An electric or cordless drill can be an indispensible tool in the right hands and used the right way. In the same context, it can be a costly experience if used the wrong way.
How many times you see people at the job site, grunting and wrestling with the power drill, ramming it into a brick wall in an effort to get a clean hole made, despite seeing that the hole never gets past 2 millimetres.
Is this a problem with the drill? Is it not providing enough power? Are the batteries exhausted? No.
The answer is that the wrong drill bits are being used which is stressing the drills, causing the wrong results to be made. This is where workers should ask themselves a very important question; which drill bits can cut the larger hole, using the least amount of battery or electric power. More importantly, which drill should I use that will put the least amount of strain on my electric drill?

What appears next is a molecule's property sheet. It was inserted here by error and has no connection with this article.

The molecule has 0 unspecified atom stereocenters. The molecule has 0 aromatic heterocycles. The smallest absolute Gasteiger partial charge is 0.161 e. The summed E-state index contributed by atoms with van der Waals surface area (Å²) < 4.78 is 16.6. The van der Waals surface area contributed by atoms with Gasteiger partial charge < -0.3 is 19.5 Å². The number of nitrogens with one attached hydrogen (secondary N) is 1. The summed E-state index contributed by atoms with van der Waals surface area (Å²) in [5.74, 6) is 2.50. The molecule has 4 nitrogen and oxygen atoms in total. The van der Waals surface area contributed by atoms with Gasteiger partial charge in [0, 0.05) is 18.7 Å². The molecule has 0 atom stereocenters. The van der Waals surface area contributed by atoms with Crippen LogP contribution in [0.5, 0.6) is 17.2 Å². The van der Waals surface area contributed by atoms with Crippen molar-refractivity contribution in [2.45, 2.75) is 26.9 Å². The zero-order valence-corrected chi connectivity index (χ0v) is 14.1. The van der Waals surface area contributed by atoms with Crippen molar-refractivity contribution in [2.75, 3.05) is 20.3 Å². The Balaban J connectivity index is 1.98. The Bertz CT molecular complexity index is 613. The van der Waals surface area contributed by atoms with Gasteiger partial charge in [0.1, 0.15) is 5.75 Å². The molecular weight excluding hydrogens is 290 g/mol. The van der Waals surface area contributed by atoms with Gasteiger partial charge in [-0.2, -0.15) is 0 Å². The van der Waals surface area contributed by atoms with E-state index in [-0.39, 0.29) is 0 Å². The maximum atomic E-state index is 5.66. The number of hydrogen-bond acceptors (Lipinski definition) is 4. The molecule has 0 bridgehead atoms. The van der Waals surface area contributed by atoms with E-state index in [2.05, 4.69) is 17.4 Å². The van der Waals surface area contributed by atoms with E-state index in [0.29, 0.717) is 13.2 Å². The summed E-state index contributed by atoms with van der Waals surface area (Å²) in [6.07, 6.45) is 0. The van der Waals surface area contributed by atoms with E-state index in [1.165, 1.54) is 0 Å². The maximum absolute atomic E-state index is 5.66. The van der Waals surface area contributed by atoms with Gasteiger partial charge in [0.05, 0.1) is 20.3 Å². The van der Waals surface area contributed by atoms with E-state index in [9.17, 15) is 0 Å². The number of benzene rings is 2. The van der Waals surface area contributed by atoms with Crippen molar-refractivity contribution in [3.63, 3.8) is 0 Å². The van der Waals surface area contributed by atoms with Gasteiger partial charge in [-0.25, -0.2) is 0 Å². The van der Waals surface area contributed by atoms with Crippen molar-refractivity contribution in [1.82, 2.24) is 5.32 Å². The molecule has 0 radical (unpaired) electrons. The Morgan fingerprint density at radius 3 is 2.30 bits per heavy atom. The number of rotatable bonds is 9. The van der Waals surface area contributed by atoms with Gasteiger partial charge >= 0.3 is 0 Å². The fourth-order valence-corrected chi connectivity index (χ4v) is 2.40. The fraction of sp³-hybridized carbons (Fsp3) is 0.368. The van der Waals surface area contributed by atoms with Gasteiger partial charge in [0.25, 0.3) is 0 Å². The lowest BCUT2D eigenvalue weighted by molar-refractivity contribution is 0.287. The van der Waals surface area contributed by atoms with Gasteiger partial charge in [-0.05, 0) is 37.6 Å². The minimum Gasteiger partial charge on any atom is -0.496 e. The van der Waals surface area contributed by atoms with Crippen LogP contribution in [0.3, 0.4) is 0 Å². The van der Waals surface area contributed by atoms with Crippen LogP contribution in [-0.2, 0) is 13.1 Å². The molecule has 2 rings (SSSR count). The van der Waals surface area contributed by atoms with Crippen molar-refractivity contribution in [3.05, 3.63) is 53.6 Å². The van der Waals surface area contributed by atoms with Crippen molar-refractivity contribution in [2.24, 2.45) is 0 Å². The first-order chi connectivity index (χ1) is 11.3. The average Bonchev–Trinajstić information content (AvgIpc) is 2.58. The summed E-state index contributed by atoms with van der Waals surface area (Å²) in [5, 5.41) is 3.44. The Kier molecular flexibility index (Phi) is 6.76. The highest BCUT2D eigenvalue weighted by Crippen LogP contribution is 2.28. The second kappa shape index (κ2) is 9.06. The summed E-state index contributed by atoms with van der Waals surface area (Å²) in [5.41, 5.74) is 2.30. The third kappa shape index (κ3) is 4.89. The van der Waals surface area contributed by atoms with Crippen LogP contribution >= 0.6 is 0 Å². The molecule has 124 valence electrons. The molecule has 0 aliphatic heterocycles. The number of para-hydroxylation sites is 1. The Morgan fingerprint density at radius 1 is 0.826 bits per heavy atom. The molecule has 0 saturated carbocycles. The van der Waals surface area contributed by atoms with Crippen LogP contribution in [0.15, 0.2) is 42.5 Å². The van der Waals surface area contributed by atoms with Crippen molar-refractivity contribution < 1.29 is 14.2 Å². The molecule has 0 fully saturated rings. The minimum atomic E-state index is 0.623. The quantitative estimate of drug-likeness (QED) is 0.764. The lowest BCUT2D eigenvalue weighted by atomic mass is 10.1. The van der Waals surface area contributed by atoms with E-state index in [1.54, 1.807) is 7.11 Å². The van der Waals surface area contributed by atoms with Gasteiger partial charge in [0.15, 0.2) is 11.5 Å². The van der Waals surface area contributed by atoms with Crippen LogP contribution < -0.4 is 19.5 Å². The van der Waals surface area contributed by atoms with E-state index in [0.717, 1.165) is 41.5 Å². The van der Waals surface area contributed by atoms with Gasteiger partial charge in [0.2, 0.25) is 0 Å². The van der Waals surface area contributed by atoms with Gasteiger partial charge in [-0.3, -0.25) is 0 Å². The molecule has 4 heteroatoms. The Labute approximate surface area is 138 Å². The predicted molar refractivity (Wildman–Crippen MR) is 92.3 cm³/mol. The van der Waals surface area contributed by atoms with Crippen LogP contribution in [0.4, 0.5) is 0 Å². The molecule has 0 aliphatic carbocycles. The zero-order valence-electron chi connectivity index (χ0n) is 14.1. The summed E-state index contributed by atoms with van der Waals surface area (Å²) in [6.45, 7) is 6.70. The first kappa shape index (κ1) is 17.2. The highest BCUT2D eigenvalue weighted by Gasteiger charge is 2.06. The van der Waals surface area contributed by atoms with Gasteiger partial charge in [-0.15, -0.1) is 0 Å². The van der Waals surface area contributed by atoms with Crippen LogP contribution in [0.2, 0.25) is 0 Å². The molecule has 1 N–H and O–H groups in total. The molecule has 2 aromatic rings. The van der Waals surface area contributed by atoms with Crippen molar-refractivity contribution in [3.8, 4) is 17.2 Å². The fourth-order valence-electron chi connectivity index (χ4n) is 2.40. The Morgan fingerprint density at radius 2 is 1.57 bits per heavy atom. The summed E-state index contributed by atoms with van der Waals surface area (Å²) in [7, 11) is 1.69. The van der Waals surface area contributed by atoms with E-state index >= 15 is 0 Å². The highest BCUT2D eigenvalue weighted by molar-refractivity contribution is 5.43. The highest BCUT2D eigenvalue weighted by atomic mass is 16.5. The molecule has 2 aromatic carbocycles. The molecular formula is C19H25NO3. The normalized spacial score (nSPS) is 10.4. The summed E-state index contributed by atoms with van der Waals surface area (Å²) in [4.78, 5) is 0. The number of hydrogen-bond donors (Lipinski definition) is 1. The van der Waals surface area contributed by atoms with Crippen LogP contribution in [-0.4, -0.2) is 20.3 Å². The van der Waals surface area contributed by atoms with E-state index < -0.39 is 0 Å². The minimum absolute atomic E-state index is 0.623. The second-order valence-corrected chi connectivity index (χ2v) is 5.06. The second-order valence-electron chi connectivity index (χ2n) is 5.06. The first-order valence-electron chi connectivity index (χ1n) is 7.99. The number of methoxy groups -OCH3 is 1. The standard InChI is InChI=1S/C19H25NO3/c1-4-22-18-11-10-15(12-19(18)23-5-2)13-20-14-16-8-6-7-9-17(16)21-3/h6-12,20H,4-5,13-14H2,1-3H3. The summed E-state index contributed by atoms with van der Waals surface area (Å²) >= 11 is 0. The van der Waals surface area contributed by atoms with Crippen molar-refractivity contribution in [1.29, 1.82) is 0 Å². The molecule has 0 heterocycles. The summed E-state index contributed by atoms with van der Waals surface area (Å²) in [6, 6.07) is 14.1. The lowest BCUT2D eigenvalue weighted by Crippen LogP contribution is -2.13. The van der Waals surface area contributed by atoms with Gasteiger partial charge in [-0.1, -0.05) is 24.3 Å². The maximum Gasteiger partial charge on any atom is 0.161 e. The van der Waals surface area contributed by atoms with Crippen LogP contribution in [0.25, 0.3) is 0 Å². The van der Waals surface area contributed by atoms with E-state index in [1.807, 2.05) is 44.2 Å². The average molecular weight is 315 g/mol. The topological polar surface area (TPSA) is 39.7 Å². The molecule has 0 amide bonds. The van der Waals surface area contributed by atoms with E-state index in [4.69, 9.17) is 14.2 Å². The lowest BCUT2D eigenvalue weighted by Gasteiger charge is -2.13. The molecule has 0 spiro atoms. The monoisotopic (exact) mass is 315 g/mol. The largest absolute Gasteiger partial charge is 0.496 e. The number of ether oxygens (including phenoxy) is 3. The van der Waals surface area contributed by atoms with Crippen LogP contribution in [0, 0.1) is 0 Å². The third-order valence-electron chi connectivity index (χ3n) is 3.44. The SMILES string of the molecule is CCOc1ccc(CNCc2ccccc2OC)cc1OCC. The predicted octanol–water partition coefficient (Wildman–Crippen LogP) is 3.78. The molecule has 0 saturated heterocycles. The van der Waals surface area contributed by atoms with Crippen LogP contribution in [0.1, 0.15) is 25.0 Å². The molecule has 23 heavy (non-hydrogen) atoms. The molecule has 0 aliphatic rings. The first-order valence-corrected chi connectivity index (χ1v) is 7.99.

The best approach is to use the correct drill bit depending on the nature of the job. There are many to choose from, such as an auger bit, spade bit or masonry bit.
Be sure to also check with the manufacturer if there is any confusion regarding which bit you should or shouldn’t be using. Keep an eye on the speed setting and toque setting of the drill when using and inspect your drill regularly. All this will go together to ensure the power drill stays in optimal shape.